Teal and Orange Riso ink on Rost Orange Paper
Do you hear the tone pulsation? It’s the heartbeat of this Sasso stone, carried for millions of years by other living beings. Again and again, like a resonance in colour.
Eyes of the largest flesh fly is the colour that populates many of our current works of art. This warm shimmering deep orange vibrates in the series we made around the Sasso stone and is also mirrored in the reflection of the Blood Moon.
The colour The Eyes of the largest Flesh Fly is a term that comes from a famous book about colour: Werner’s Nomenclature of Colours. It was first published in 1814 by the chemist Abraham Gottlob Werner.
Werner’s Nomenclature of Colours
Werner’s Nomenclature of Colours is one of the first catalogs of colour. Each colour is assigned a number, a name and a square colour area which shows the specific colour. The book is special because for each colour the book also questions ‘Who wears this colour?’ ‘In which vegetable, or in which flower does this colour live?’ ‘And to what gem, to what precious stone, does this colour leads us?’
79 – Brownish Orange – Eyes of the largest Flesh Fly – Style of the Orange Lily – Dark Brazilian Topaz.
“And more substantively we believe that colours, just like us, do not fit into a box or generally applicable definition or a random number.
For us in the Chamber of Colours, especially these associations to the places and structures of these colours are important. Because the brilliance, the vibration, the cycle and the life of the colour come out much more strongly in the associations than just with a name or a number or a solid colour area. It is precisely the variability of the colours that makes the colours so attractive to our eye, so ultimately exciting to look at again and again.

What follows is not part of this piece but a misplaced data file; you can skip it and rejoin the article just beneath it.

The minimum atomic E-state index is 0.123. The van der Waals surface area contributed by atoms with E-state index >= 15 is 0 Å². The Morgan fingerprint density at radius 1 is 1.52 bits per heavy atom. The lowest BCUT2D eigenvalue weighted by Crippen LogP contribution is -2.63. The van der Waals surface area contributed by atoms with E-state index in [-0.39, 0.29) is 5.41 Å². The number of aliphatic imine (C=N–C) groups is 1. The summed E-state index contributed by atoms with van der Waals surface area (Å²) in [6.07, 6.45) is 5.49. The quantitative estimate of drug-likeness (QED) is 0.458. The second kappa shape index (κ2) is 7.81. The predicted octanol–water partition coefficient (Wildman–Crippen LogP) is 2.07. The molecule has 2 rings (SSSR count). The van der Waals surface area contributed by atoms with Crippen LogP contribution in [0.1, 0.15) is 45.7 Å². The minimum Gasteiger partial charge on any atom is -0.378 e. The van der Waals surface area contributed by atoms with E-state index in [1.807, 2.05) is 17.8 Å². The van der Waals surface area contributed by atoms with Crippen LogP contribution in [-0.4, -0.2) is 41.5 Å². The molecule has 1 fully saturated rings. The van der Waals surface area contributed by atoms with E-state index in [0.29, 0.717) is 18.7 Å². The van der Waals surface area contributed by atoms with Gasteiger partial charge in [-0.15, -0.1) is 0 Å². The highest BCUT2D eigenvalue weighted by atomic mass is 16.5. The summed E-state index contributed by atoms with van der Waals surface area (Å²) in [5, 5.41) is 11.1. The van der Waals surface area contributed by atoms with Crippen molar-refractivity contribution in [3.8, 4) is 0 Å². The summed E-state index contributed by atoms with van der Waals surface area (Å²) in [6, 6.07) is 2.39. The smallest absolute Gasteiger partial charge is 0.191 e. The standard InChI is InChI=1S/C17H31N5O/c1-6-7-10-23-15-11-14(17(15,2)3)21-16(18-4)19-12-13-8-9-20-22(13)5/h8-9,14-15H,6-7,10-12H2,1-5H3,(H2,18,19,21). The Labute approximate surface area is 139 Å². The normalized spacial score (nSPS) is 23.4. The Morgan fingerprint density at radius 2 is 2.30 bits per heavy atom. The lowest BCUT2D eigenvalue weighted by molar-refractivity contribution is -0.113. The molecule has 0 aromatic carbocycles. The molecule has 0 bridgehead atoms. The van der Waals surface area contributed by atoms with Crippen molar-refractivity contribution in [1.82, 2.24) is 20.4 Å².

And more substantively we believe that colours, just like us, do not fit into a box or generally applicable definition or a random number.
The resonance in colours
Turn the topaz and you will see how the light plays, how the gemstone plays, how the colour fades as time, dances, sways and sounds. Look at the eyes of this gigantic fly and see how the bulging deepens the colour, the reflection causes the colour to discolour and adapts to the environment or contrasts itself. Do you see it changing? Can you feel it? Do you hear the tone pulsation? It’s the heartbeat of this Sasso stone, carried for millions of years by other living beings. Again and again, like a resonance in colour.